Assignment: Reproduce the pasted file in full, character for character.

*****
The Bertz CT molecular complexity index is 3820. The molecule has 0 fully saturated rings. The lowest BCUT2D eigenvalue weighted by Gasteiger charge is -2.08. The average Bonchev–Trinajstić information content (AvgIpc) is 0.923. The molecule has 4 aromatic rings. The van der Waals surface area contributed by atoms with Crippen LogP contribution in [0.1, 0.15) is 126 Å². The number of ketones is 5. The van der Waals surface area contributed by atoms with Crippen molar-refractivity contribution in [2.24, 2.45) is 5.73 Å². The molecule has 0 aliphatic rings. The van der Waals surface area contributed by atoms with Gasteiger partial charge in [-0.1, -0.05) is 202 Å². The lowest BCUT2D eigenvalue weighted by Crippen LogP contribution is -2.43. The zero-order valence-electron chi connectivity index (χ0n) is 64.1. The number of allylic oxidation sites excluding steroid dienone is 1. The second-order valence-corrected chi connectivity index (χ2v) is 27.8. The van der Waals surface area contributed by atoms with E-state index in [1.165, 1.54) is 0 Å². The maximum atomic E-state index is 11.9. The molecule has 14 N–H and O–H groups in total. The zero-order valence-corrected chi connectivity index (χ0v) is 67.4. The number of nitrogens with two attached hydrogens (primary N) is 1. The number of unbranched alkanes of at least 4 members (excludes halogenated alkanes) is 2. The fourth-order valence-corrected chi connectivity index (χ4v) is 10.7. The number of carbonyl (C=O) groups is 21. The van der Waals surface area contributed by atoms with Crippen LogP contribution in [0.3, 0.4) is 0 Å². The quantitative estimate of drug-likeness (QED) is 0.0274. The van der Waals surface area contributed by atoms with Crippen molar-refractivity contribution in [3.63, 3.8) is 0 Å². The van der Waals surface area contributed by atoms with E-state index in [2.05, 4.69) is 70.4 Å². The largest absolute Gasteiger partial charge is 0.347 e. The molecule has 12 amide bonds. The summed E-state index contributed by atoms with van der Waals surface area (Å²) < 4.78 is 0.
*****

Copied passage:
The Bertz CT molecular complexity index is 3820. The molecule has 0 fully saturated rings. The lowest BCUT2D eigenvalue weighted by Gasteiger charge is -2.08. The average Bonchev–Trinajstić information content (AvgIpc) is 0.923. The molecule has 4 aromatic rings. The van der Waals surface area contributed by atoms with Crippen LogP contribution in [0.1, 0.15) is 126 Å². The number of ketones is 5. The van der Waals surface area contributed by atoms with Crippen molar-refractivity contribution in [2.24, 2.45) is 5.73 Å². The molecule has 0 aliphatic rings. The van der Waals surface area contributed by atoms with Gasteiger partial charge in [-0.1, -0.05) is 202 Å². The lowest BCUT2D eigenvalue weighted by Crippen LogP contribution is -2.43. The zero-order valence-electron chi connectivity index (χ0n) is 64.1. The number of allylic oxidation sites excluding steroid dienone is 1. The second-order valence-corrected chi connectivity index (χ2v) is 27.8. The van der Waals surface area contributed by atoms with E-state index in [1.165, 1.54) is 0 Å². The maximum atomic E-state index is 11.9. The molecule has 14 N–H and O–H groups in total. The zero-order valence-corrected chi connectivity index (χ0v) is 67.4. The number of nitrogens with two attached hydrogens (primary N) is 1. The number of unbranched alkanes of at least 4 members (excludes halogenated alkanes) is 2. The fourth-order valence-corrected chi connectivity index (χ4v) is 10.7. The number of carbonyl (C=O) groups is 21. The van der Waals surface area contributed by atoms with Crippen LogP contribution in [0.3, 0.4) is 0 Å². The quantitative estimate of drug-likeness (QED) is 0.0274. The van der Waals surface area contributed by atoms with Crippen molar-refractivity contribution in [3.63, 3.8) is 0 Å². The van der Waals surface area contributed by atoms with E-state index in [2.05, 4.69) is 70.4 Å². The largest absolute Gasteiger partial charge is 0.347 e. The molecule has 12 amide bonds. The summed E-state index contributed by atoms with van der Waals surface area (Å²) < 4.78 is 0.